Three reasons why CRM is a top priority
There is expected to be moderate growth between 2017 and 2025 which will have an impact on business operations.
Conclusion: The business climate over 2017-2025 will present new conditions that are more challenging. Based on various forecasts, the eight-year period will see moderate growth and that will have a direct impact on business operations.
Observations: In the Australian Bureau of Statistics’ survey on business innovation, the top reason businesses innovate was to produce greater profit1. This objective has become, and will likely remain, the most challenging goal for businesses for the period 2017-2025 for reasons this note will explain. It will not be central to IT, but it will be for business strategy. This objective will also impact other public sector organisations even though they do not have the same financial objective.
Achieving profit involves various and sometimes a combination of factors: price, market share, competition, for example. It also entails greater analysis of data. Analytics packages associated with CRM have complemented the ability to investigate types of business data.
The features and benefits of CRM suites are typically itemised into the following categories:
- Register leads and contacts in categories such as: customers, ex-customers, prospects, suppliers, partners, potential partners and inactive customers. Distinguishing customers into hierarchies depends on criteria which relate to different customer programs for each segment.
- Track all customer interactions which can be used to consolidate long-term relationships.
- CRM data reveals commercial possibilities: for example, prospect pipelines; contact values; behaviour and cross-selling; value and yield analysis.
- Customer data is a business asset. For some organisations CRM data on customers, stakeholders and suppliers may be assets on a balance sheet.
While the list above is a reminder of the importance of CRM, CRM can be applied to a specific business environment. The context and application of business or market related technologies should highlight the value of such technologies at certain periods; for instance, within a business cycle, which tends to last for approximately 7-8 years. From 2017 there will be three reasons to ensure CRM and associated analytics are given attention and priority.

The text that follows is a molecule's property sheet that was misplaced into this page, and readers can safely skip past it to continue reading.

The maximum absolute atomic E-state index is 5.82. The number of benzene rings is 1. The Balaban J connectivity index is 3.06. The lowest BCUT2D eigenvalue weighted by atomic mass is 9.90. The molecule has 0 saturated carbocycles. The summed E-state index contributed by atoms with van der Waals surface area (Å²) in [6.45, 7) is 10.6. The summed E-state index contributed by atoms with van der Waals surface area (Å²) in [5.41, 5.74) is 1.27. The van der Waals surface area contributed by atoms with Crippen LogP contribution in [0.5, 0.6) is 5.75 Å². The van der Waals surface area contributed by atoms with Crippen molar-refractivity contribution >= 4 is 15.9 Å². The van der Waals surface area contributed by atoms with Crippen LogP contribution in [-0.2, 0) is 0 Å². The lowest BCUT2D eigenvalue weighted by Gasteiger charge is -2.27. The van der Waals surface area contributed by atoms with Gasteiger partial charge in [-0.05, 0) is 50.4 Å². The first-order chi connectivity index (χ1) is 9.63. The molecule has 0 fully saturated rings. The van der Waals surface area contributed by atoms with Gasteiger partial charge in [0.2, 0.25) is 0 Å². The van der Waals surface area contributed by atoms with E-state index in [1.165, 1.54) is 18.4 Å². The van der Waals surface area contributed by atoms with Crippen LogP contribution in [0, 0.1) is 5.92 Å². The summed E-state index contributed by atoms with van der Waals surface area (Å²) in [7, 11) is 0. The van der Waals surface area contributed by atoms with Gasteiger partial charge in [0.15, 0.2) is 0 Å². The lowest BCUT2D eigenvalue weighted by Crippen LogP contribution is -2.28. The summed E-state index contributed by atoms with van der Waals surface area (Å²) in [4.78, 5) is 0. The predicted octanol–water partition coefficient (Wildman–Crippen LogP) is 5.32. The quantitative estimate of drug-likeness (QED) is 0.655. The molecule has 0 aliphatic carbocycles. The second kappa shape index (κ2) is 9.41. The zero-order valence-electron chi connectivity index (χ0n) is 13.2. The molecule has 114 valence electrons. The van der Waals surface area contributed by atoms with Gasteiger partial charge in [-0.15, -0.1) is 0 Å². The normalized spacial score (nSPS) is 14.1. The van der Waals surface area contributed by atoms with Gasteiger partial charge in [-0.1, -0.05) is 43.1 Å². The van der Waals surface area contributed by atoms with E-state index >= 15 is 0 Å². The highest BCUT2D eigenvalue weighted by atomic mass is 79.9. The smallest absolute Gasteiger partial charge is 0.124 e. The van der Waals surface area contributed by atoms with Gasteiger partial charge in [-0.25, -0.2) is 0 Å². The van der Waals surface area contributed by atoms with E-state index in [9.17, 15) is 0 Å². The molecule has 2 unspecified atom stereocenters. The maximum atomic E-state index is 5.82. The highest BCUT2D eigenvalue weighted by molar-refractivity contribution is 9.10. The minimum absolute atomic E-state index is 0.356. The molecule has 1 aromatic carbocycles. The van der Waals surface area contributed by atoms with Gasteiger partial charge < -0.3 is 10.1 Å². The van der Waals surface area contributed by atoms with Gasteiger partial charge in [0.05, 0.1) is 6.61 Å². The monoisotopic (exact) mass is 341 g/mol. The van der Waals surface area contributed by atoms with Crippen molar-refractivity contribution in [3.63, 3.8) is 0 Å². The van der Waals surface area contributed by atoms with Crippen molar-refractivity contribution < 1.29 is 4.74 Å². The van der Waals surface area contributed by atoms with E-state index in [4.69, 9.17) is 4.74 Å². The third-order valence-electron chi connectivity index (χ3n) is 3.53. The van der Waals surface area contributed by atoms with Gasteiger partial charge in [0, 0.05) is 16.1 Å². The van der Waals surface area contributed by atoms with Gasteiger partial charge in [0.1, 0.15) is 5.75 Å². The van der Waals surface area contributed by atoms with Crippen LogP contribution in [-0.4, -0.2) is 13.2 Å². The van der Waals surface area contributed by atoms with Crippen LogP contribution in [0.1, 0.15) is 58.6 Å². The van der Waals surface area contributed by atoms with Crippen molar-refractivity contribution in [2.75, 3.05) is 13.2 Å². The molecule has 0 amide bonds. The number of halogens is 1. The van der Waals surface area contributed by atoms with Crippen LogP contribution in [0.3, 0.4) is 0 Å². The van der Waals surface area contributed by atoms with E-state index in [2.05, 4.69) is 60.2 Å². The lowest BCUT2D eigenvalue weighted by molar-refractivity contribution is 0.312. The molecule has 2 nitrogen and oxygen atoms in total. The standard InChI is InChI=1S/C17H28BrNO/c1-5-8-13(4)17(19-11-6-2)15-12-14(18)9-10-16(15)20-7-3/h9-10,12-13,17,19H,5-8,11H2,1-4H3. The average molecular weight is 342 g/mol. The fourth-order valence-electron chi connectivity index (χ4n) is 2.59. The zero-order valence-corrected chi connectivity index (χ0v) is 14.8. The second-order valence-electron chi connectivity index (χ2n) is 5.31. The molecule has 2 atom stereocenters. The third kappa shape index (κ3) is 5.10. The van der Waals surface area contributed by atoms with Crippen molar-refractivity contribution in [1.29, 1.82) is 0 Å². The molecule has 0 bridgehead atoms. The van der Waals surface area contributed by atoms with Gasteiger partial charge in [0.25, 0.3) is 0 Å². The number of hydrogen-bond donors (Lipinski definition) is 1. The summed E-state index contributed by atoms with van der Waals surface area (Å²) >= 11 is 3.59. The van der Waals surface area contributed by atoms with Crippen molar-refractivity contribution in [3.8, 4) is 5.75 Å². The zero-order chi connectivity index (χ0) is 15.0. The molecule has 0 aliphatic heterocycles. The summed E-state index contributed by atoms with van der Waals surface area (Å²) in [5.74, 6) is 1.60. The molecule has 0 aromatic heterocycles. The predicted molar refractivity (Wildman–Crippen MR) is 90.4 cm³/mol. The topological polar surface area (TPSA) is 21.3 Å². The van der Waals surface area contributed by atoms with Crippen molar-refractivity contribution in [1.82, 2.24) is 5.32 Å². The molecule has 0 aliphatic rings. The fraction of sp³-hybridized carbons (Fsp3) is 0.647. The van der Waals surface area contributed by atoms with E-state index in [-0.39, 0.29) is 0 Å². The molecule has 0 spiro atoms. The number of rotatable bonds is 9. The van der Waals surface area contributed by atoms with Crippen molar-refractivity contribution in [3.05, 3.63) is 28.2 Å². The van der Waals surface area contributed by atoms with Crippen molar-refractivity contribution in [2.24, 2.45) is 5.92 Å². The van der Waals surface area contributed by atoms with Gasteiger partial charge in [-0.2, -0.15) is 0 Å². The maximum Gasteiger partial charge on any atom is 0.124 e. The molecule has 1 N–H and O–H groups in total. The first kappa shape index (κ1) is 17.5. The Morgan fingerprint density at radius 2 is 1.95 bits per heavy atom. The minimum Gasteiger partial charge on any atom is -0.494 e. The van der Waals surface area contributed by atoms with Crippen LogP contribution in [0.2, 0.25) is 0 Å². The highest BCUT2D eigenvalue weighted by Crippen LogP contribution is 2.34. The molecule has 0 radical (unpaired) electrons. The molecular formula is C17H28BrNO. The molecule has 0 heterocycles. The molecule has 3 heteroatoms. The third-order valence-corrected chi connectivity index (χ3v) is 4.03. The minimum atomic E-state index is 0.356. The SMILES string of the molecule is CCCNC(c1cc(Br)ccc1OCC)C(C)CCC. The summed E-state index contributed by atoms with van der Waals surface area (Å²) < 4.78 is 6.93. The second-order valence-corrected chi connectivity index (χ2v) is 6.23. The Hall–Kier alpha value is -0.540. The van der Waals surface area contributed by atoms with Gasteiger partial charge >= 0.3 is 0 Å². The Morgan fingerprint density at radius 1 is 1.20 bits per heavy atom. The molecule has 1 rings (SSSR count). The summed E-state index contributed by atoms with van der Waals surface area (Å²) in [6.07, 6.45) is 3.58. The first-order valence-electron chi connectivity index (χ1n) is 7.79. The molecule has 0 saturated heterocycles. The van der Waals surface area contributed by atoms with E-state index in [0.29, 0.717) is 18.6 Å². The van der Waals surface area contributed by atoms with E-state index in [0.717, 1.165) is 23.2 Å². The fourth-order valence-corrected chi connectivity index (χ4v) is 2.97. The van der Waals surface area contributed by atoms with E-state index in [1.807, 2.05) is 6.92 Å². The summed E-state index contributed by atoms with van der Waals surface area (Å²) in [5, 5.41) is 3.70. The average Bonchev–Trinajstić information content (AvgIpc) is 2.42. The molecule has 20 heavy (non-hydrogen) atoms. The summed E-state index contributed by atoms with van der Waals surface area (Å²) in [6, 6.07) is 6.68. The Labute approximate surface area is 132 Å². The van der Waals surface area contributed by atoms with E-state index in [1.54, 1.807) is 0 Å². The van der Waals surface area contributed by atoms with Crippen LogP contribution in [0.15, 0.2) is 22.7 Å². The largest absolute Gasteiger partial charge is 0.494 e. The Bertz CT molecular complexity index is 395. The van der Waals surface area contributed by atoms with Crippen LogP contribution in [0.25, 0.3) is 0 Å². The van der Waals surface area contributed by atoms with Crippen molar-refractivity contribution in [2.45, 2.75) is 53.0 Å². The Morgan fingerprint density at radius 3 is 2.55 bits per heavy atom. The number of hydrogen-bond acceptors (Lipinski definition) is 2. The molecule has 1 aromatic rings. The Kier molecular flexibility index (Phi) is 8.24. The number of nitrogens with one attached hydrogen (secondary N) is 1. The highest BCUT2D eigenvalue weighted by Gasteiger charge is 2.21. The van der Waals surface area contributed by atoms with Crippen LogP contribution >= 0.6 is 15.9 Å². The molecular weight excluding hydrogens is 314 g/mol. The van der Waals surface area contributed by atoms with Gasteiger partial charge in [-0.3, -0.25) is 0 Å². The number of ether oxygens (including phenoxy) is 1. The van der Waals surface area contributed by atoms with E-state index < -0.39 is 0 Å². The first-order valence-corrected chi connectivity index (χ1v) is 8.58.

This is shown in the chart: sources of growth in real national income (less inflation) per person.
The constituent elements are not vital to understanding the dynamic. The outlook is for a halving of growth over the decade to 2025.
The growth rate is critical because it determines the amount, or stock, of income at any point in time. A reduction in the growth rate influences the incomes of individuals and businesses. The income flow passes as expenditure which becomes income to other sectors.
Household expenditure: The sensitivity of households and consumers to income pressures is examined every month by the RBA. The household income and consumption chart underlines the sideways movement of both measures since 2011. Savings ratios have fallen to make up the difference. Over time, up to 2020, this strategy will become more stretched and that will consequently affect consumption.
Likewise, retail sales growth is falling. Annual turnover is 2.8 % but the trend is a more important figure per month and is indicative of future prospects.
While these figures focus on the consumer, the business to business indices from Australian Industry Group have been soft for three years, rotating a few points above or below 50 – the breakeven for either growth or contraction.2
The business sector is highly concentrated on the domestic economy and given the household income growth outlook, it is probable that the business to business sector will move sideways for a while.
Identify the User/Consumer: The purpose of the CRM and analytics is to be able to target buyers efficiently. This is not as simple as it seems because consumers fall into discrete categories which analysis reveals.
In the conditions described above, the most effective CRM will be able to target and reach the most profitable customers.
In a market, prices are fixed by the buyer that is willing to pay the highest price. This buyer is the “marginal buyer”. The marginal buyer determines price levels and price stability and has a direct influence over the volatility of prices over time.
Businesses tend to overlook the role of these buyers because price setting is assumed as a given and it is assumed to be fixed within quite long periods. That sanguine attitude may be partially accurate during buoyant periods but not in softer business environments. Vendors of CRM never acknowledge the role of the marginal buyer but they should because it would enable them to sell their products.
Sales and marketing professionals take note of the marginal buyer when the price is uncompetitive. However, if a business does not identify this buyer, or niche, it loses its margins.
The keen observation of all social media channels which marketers devote resources to, is an example of the marginal buyer being monitored. Although the term is not used in this context, it is the influence and attitudes of those consumers on social media which have market effects on volume and price. Even if actual purchase and price is not articulated, analysis will use proxies, such as favourable statements, endorsements or similar signs which suggest propensity to buy.
Organisations need to take a comprehensive and strategic outlook on the business forces over a period of time, perhaps up to five years. The strategic assessment should:
- Account for the customer and market intelligence tools and whether they are capable for the future;
- Audit the availability and potential skill sets to make use of the data and its application within the organisation’s management.
- Guy Cranswick